ARPHA Conference Abstracts : Conference Abstract
Conference Abstract
The first step towards a DNA barcode reference database for mayflies (Ephemeroptera) of Slovakia
expand article infoPatrik Macko‡,§, Tomáš Derka§, Fedor Čiampor Jr, Zuzana Čiamporová-Zaťovičová‡,§
‡ ZooLab, Plant Science and Biodiversity Centre, Slovak Academy of Sciences, Bratislava, Slovakia
§ Department of Ecology, Faculty of Natural Sciences, Comenius University in Bratislava, Bratislava, Slovakia
Open Access


Mayflies (Ephemeroptera) represent a small but diverse order of amphibiotic insects, whose larvae contribute to several essential processes in freshwater habitats, such as bioturbation and bioirrigation, decomposition, nutrient cycling, and also serve as a primary source of nutrients for numerous organisms. Due to their cosmopolitan distribution and high-quality water requirements, they are also important indicators of ecosystem health and an integral part of biomonitoring protocols. Although the Slovak mayfly fauna is well researched, studies on genetic diversity, including DNA barcoding, are still lacking. The absence of the comprehensive DNA barcode reference libraries from various biogeographical regions and the presence of so-called cryptic lineages may prevent further efficient use and application of new approaches to aquatic ecosystem biomonitoring (Biomonitoring 2.0) based on eDNA analyses. Therefore, in the initial stage of our research, we bring the first insight into the genetic diversity of mayflies (based on mtDNA COI-5P barcoding fragment) from 47 localities of Slovakia mostly situated in the biogeographically significant Western Carpathians' territory. A total of 403 sequences of 42 morphologically determined species were added to the BOLD (Barcode of Life Data System) database, representing more than 1/3 of the mayfly fauna of Slovakia and covering 10 of 16 families. Sequences of these species were finally assigned to 62 BINs (Barcode Index Numbers) in BOLD (Fig. 1), whereby sequences of 12 species were divided into more than one BIN, indicating the presence of cryptic lineages. The largest number of BINs was represented by widely distributed species such as Baetis rhodani Pictet, 1843-1845 (6 BINs), Habroleptoides confusa Sartori & Jacob, 1986 (4 BINs) and Ecdyonurus venosus (Fabricius, 1775) (3 BINs). The sequences of the remaining nine species were split into two BINs. Maximum intraspecific variability (calculated by K2P) of some representatives was surprisingly high [e.g., E. venosus – 27.1 %; Baetis muticus (Linneaus, 1758) – 23.6 %; Caenis luctuosa (Burmeister, 1839) – 23.34 %, Baetis rhodani – 18.66 % and B. vernus Curtis, 1834 15.25 %] and far exceeded the level of intraspecific variability of the COI fragment based on the BOLD standards. The sequences of 23 individuals determined as Habroleptoides confusa, Baetis rhodani, B. buceratus Eaton, 1870, Caenis beskidensis Sowa, 1973 and Torleya major (Klapálek, 1905) created seven unique BINs, which represent the distant phylogenetic lineages of already existing BINs, that are currently unique to Slovakia. The coexistence of Baetis rhodani individuals of two different BINs was confirmed at five localities. Our study indicates clear importance of more detailed sampling and DNA barcoding due to the presence of unexpected intraspecific genetic diversity of mayflies captured in a relatively small area of the Western Carpathians.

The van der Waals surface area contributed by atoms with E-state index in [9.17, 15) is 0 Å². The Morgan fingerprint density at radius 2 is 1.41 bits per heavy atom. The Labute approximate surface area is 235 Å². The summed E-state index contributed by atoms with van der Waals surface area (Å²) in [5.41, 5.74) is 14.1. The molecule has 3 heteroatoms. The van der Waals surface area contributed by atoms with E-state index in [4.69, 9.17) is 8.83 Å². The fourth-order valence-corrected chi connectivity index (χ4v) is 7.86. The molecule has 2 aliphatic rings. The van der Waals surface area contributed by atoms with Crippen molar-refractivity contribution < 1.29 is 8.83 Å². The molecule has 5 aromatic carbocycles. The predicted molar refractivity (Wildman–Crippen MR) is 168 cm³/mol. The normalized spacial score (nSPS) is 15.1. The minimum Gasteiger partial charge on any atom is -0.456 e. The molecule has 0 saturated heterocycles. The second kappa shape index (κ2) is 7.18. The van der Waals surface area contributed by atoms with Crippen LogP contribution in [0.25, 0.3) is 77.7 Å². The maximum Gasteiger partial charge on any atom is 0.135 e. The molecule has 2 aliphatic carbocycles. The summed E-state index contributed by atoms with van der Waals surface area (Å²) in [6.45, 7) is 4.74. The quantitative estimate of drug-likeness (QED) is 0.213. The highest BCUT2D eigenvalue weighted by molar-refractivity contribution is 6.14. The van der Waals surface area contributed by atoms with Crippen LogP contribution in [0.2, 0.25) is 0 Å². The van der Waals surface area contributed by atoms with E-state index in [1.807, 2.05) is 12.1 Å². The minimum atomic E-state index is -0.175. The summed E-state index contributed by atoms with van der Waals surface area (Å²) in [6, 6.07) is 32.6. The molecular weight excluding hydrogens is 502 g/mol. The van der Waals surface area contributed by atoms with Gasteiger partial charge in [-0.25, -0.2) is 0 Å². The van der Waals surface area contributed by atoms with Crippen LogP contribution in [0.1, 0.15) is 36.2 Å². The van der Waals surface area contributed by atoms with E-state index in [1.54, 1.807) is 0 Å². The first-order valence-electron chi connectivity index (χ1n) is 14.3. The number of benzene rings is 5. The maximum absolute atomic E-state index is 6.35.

Figure 1.  

Maximum-likelihood cladogram of 62 BINs (42 species, 10 families) based on the COI analyses using the GTR model. Individual branch nodes correspond to bootstrap analyses (1000 permutations). Rectangles A – L highlight species representing more than one BIN, and the asterisk indicates unique BINs created in the BOLD database.


Mayflies, Slovakia, DNA barcoding, COI, BIN, Cryptic lineages

Presenting author

Patrik Macko

Presented at

1st DNAQUA International Conference (March 9-11, 2021)

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